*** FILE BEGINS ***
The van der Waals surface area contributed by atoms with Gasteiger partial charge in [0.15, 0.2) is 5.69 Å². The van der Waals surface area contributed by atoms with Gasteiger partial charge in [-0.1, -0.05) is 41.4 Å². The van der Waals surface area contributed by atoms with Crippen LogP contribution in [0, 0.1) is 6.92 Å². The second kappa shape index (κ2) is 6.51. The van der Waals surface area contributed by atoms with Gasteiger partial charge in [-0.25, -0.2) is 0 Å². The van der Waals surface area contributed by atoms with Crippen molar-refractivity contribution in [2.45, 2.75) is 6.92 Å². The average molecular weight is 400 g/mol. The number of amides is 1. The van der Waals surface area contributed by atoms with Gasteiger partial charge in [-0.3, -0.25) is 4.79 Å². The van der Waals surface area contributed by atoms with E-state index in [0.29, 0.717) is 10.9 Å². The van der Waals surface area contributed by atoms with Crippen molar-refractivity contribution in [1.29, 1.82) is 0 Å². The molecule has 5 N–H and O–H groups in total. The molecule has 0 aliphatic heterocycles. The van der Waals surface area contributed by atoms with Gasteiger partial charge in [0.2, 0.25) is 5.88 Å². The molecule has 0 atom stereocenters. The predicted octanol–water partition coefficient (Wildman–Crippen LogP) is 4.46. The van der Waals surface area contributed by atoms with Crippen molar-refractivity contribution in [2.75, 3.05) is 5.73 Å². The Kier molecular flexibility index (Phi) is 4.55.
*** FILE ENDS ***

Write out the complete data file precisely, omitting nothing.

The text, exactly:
The van der Waals surface area contributed by atoms with Gasteiger partial charge in [0.15, 0.2) is 5.69 Å². The van der Waals surface area contributed by atoms with Gasteiger partial charge in [-0.1, -0.05) is 41.4 Å². The van der Waals surface area contributed by atoms with Crippen LogP contribution in [0, 0.1) is 6.92 Å². The second kappa shape index (κ2) is 6.51. The van der Waals surface area contributed by atoms with Gasteiger partial charge in [-0.25, -0.2) is 0 Å². The van der Waals surface area contributed by atoms with Crippen molar-refractivity contribution in [2.45, 2.75) is 6.92 Å². The average molecular weight is 400 g/mol. The number of amides is 1. The van der Waals surface area contributed by atoms with Gasteiger partial charge in [-0.3, -0.25) is 4.79 Å². The van der Waals surface area contributed by atoms with E-state index in [0.29, 0.717) is 10.9 Å². The van der Waals surface area contributed by atoms with Crippen molar-refractivity contribution in [1.29, 1.82) is 0 Å². The molecule has 5 N–H and O–H groups in total. The molecule has 0 aliphatic heterocycles. The van der Waals surface area contributed by atoms with Gasteiger partial charge in [0.2, 0.25) is 5.88 Å². The molecule has 0 atom stereocenters. The predicted octanol–water partition coefficient (Wildman–Crippen LogP) is 4.46. The van der Waals surface area contributed by atoms with Crippen molar-refractivity contribution in [2.75, 3.05) is 5.73 Å². The Kier molecular flexibility index (Phi) is 4.55.